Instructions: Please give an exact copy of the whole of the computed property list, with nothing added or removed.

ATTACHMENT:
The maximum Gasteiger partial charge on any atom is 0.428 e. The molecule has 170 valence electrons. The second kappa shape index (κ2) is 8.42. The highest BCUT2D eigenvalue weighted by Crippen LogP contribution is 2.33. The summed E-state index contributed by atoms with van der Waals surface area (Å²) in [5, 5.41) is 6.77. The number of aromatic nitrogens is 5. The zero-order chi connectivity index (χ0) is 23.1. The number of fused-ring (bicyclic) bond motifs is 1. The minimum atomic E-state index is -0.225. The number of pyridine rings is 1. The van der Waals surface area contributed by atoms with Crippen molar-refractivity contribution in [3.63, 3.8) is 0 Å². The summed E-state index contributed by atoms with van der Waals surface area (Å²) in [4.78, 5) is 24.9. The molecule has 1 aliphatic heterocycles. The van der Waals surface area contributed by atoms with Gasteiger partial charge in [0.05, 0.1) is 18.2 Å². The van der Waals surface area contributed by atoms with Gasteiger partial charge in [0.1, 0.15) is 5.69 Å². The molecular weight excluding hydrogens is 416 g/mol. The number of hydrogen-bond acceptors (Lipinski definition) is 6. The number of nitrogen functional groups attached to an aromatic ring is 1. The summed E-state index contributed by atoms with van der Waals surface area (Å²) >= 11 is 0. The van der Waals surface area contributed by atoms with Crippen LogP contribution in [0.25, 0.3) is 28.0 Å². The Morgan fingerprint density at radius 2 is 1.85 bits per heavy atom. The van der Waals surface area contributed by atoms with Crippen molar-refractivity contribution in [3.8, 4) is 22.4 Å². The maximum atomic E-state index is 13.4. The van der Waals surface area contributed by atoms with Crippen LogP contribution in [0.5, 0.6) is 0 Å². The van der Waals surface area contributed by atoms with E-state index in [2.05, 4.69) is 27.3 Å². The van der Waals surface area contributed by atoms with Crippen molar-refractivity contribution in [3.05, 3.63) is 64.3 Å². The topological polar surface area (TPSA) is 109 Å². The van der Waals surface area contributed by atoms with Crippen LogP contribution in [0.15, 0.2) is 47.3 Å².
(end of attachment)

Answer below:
The maximum Gasteiger partial charge on any atom is 0.428 e. The molecule has 170 valence electrons. The second kappa shape index (κ2) is 8.42. The highest BCUT2D eigenvalue weighted by Crippen LogP contribution is 2.33. The summed E-state index contributed by atoms with van der Waals surface area (Å²) in [5, 5.41) is 6.77. The number of aromatic nitrogens is 5. The zero-order chi connectivity index (χ0) is 23.1. The number of fused-ring (bicyclic) bond motifs is 1. The minimum atomic E-state index is -0.225. The number of pyridine rings is 1. The van der Waals surface area contributed by atoms with Crippen molar-refractivity contribution in [3.63, 3.8) is 0 Å². The summed E-state index contributed by atoms with van der Waals surface area (Å²) in [4.78, 5) is 24.9. The molecule has 1 aliphatic heterocycles. The van der Waals surface area contributed by atoms with Gasteiger partial charge in [0.05, 0.1) is 18.2 Å². The van der Waals surface area contributed by atoms with Gasteiger partial charge in [0.1, 0.15) is 5.69 Å². The molecular weight excluding hydrogens is 416 g/mol. The number of hydrogen-bond acceptors (Lipinski definition) is 6. The number of nitrogen functional groups attached to an aromatic ring is 1. The summed E-state index contributed by atoms with van der Waals surface area (Å²) >= 11 is 0. The van der Waals surface area contributed by atoms with Crippen LogP contribution in [0.25, 0.3) is 28.0 Å². The Morgan fingerprint density at radius 2 is 1.85 bits per heavy atom. The van der Waals surface area contributed by atoms with Crippen molar-refractivity contribution in [3.8, 4) is 22.4 Å². The maximum atomic E-state index is 13.4. The van der Waals surface area contributed by atoms with Crippen LogP contribution in [0.5, 0.6) is 0 Å². The van der Waals surface area contributed by atoms with E-state index in [2.05, 4.69) is 27.3 Å². The van der Waals surface area contributed by atoms with Crippen molar-refractivity contribution in [3.05, 3.63) is 64.3 Å². The topological polar surface area (TPSA) is 109 Å². The van der Waals surface area contributed by atoms with Crippen LogP contribution in [0.15, 0.2) is 47.3 Å².